Since malware is predominantly involved in Cyberattack, it is required to understand and analyze it, in various ways. As I have mentioned in the previous blog post, the static analysis is the primary method to see what are all artifacts we might get without executing it. Now, it is not sufficient to have the only static analysis which will not let you know how malware behaves. So next way of finding out the behavior is Dynamic malware analysis.
Dynamic malware analysis is the way or method of finding out the behavior and indicators of compromise by executing a malware. Executing malware might put your system in risk and it is like allowing thief in a home and observing him. So Dynamic malware analysis starts with many prerequisites, restrictions and risk mitigations. Let see these things in brief.
Risks involved in performing Dynamic Malware Analysis:
As you all aware, it is a bad idea to test the malware in a live machine which is used for day in day out work. If you use your own laptop and executing malware in host operating system, malware might infect your system which cannot be recovered because some of the malware infects the system in boot level or the kernel level and it may lead to losing your confidential information, data loss or it might infect whole your network. To avoid these risks there is a concept called Sandboxing.
Sandbox is an isolated system environment which is not connected to any of the networks. And also It should contain virtual environment and other analysis tools with the restore capabilities.
What are the artifacts can be identified by using dynamic malware analysis are many as mentioned below.
Registry keys or the entries: which got created to change the Operating system behavior. Such as allowing an operating system to run malware as a startup process which launches after the boot and using the privileged services etc.
The file system: It is important to identify the file system which was used by malware and in what are location malware and its component will get loaded. Normally the malware will be executed in Temp, AppData or in roaming profiles.
Network info: Many of the malware will have the functionality to spread over the network and infect systems which are there. Many malware targets vulnerable SMB versions or uses sockets or the mailing services.
Process: Finding the main process, it’s payloads and other system components which it uses are also important. Many malware use system legitimate services to have the stability and execute its intentions.
Threads: Threads will give us the information about what are functions or the components used by the malware. Like to spread over the network it might use SMB service or have persistence it might register the services and keep the track of the executions.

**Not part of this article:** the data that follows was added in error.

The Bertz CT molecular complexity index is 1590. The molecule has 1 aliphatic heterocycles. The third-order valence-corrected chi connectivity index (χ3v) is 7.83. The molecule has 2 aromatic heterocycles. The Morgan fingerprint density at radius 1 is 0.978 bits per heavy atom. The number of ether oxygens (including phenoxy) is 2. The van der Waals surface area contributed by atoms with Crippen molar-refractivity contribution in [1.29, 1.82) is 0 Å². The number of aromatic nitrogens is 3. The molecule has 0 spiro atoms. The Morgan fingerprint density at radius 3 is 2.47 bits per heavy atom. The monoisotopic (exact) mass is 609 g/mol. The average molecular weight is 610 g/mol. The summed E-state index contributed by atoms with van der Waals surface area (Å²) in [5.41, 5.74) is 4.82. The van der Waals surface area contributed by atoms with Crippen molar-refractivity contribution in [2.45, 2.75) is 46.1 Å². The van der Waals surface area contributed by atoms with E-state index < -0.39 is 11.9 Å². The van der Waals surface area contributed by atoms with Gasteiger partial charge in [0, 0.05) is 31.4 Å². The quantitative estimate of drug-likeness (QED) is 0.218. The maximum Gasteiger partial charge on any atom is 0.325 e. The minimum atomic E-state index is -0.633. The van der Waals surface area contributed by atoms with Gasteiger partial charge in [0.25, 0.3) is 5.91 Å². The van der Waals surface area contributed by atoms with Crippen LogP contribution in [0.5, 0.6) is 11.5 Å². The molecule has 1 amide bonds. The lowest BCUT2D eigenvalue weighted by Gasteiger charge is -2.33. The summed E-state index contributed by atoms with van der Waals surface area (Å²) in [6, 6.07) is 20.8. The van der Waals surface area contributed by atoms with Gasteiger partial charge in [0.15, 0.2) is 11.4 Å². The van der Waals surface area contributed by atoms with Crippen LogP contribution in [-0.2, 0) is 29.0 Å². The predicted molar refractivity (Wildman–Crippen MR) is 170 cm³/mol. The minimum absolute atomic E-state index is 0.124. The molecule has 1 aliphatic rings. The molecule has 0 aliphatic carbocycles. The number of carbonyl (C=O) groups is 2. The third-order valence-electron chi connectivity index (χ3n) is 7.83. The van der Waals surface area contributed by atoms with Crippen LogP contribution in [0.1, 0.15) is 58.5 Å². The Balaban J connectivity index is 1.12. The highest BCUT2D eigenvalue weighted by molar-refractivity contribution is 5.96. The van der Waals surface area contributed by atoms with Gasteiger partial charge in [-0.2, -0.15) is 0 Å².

These all artifacts can be identified using the Process Monitoring tool and can be downloaded here.
To identify malware which came as software infection, below artifacts can be considered.
Sign info: This is necessary to identify whether the process is signed. If it is signed and still having malware behaviors then we can mark it as malicious.
Strings: Strings are the source code which shows us the flow of malicious functions and what is the malware function flow. There are many keywords and functions will give clues for malicious activities. It can be Assembly code or any other code based on the malware process. These artifacts can be identified using Process Explorer or Process Hacker tools.
Here is the interesting part of malware functionality and behavior detection.
There is much malware which targets the services such as FTP, SMTP etc for transferring data from the victim machine and other services can be used to complete the successful attacks.
For example, Ransomware target network to spread itself to other systems using SMB vulnerabilities and SMTP service will be used by many keyloggers. In this case, if the sandbox is not configured with services to check what data it is collecting and sending. Then we can use INetSim tool which provides fake services on the system and allows malware to use the required services. Based on these we can identify what are the patterns we can match and block on the required devices.
INetSim: Simulating services for letting malware execute code to find out the intention. Download here.
The extended level of analysis will include reviewing packets and which will give us much useful information such as what type of connections it is making, what process, resource and protocols it is using etc. This can be monitored using the Wireshark tool and download here.
For Dynamic Malware Analysis, we can use many automated frameworks which provides all the required artifacts or IOCs with POCs. Please don’t miss my next blog on what are the freeware frameworks are available, what are the features, which one is effective.
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